The availability of either soap and water or hand rub was 100% in ICUs and 92.8% in wards. A total of 1959 (184 from consultants, 394 from residents and 1381 from nurses) HH opportunities were created out of which 1327 opportunities were availed. The overall compliance came out to be 67.7% [Table 2]. It was found to be highest among nurses (78.3%), followed by consultants (49.5%) and lowest in residents (39.1%) and the relationship was statistically highly significant. Total opportunities of HH during the period of observation were 1410 in ICU and 549 in wards as shown in [Figure 3]. Opportunities availed by the participants were 1007 in ICUs and 320 in wards by HCPs. Compliance with HH was seen more in ICUs (71.4%) than in wards (58.3%) as shown in [Table 3] and the difference was statistically significant (P-value = 0.012). Most of the HCPs (93.0%) used ABHR for HH.{Table 2}{Figure 3}{Table 3}

Knowledge regarding HH

Formal training in HH was received by 92.2% HCPs in the last 3 years. Overall knowledge regarding HH among the HCPs was found to be 73.8% in consultants, 71.6% in residents, and 69.4% in nurses [Table 4]. Out of 400 HCPs in the present study, 385 (96.3%) knew all steps of HH. Knowledge about the fact that HH is the single most important measure for preventing HAIs was present in 97.1% consultants, 83.1% residents, and 80.9% nurses. Almost half of the consultants, 66.1% of residents and 60.2% of nurses were unaware of the most frequent source of germs responsible for HAIs. More than half of the residents and around 70% of the nurses did not know the HH action (step) that prevents transmission of germs to the HCP. Knowledge about the minimal time of HH needed for ABHR to kill most germs was seen in 51.4%, 43.6%, and 58.5% consultants, residents, and nurses, respectively [Table 4].{Table 4}

Perceptions regarding HH

Most of the HCPs (96.0%) perceived that compliance to HH recommendations was easy and 97.8% of them also perceived that they knew all the six steps of HH. Participants were asked about their perception about various barriers to adherence to effective HH in an open-ended question and from the responses, themes were generated [Table 5]. Lack of knowledge and awareness, heavy workload, shortage of time, ignorance, and negative attitude of HCPs were identified as barriers to adhering to effective HH.{Table 5}

Some of the verbatim responses by the HCPs are mentioned below.

There is a lack of time to follow every infection prevention guideline every time. How many times can I wash hands while caring for so many patients? (Ward nurse)Senior consultants may not be approachable due to their seniority and position even if they are not following the hand hygiene and they do not set a good example. (ICU Nurse)The hand rub makes my hands rough and I have to use the moisturizer again and again, so I avoid using the soap or hand rub. (Ward nurse)Though I want to use hand rub but it is not possible to use it every time, so I often use sterile gloves for 2–3 actions and then wash hands. (ICU nurse)In OPD where I see around 80–100 patients, it is impossible to use it every time.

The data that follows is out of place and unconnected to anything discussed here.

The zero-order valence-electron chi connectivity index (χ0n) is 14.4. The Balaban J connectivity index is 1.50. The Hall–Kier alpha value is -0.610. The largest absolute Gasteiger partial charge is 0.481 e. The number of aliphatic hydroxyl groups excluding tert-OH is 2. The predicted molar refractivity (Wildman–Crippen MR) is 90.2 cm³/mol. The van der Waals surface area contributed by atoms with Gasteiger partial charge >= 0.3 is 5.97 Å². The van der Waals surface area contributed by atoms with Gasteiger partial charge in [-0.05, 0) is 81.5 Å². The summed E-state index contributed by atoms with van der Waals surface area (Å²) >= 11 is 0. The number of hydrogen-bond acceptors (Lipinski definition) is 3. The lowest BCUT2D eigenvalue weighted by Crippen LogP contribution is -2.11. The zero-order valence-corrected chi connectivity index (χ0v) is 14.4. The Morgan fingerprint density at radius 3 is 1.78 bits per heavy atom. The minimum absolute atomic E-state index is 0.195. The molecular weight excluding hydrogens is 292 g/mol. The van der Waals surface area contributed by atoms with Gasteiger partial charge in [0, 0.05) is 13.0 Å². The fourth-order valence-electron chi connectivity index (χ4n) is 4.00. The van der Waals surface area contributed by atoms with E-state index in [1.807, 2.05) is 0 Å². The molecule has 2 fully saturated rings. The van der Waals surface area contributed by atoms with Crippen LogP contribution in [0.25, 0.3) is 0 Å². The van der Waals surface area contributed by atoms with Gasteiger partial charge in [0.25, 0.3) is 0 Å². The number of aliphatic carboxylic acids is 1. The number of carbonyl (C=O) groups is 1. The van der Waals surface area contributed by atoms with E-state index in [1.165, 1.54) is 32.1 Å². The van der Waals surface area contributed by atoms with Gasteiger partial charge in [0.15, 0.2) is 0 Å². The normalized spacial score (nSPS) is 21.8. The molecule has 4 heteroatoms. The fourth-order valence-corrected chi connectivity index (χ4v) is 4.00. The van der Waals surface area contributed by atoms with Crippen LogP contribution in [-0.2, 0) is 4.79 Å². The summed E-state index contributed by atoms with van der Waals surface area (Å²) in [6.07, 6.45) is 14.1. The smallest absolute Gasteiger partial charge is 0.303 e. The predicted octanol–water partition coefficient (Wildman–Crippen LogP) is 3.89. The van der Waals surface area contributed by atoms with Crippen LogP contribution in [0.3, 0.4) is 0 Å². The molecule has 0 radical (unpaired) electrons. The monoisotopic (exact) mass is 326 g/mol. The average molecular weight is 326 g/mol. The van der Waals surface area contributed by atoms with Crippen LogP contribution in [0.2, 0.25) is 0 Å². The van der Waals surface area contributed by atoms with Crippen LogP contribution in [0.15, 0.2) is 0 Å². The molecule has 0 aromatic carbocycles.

Before going to O.T, I quickly see many patients so sometimes I forget to use hand rub.


Suggestions given by HCPs to improve the adherence to HH and infection prevention practices in the hospital included regular sensitization and training sessions (85.5%) and decreased workload of HCPs (84.2%), effective surveillance, and feedback (73%) as some of the top strategies. Emphasis on practicing all aseptic precautions, incentives, and disincentives improved communication among all HCPs, maintaining staff to patient ratio were also suggested by study participants as some of the strategies to improve adherence to HH.


HAIs represent a significant threat to patient safety, affecting hundreds of millions of individuals worldwide.[4] HAIs result in increased mortality and morbidity, greater length of stay, and higher healthcare costs.[15] Proper handwashing remains one of the most important measures for preventing the spread of pathogens in hospitals since Semmelweis recommended hand disinfection with a solution of chlorinated water over normal hand washing.[16] HH is still considered one of the easiest but least adhered practice of infection control in health settings. In the present study, we used a mixed-method approach to study the knowledge, practices, and perceptions of HCPs regarding HH.[17],[18],[19] Compliance was found highest among nurses i.e., 78.3%, whereas compliance was low among consultants (49.5%) and residents (39.1%). It was also noted that though formal training in HH was received by 92.2% HCPs in the last 3 years, yet overall compliance to HH was low (67.7%) in our study which is a cause for great concern. Compliance was even less than 50% in consultants and residents despite repeated sensitization drives and all the protocols being in place. Our findings were found to be in concordance with a study from south India which reported that compliance to HH was highest among staff nurses (81.1%) and relatively less among junior residents (30.9%).[20] Higher handwashing adherence rates in nurses (52%) in comparison to physicians (23%) were also noted in a study by Pittet et. al.[21]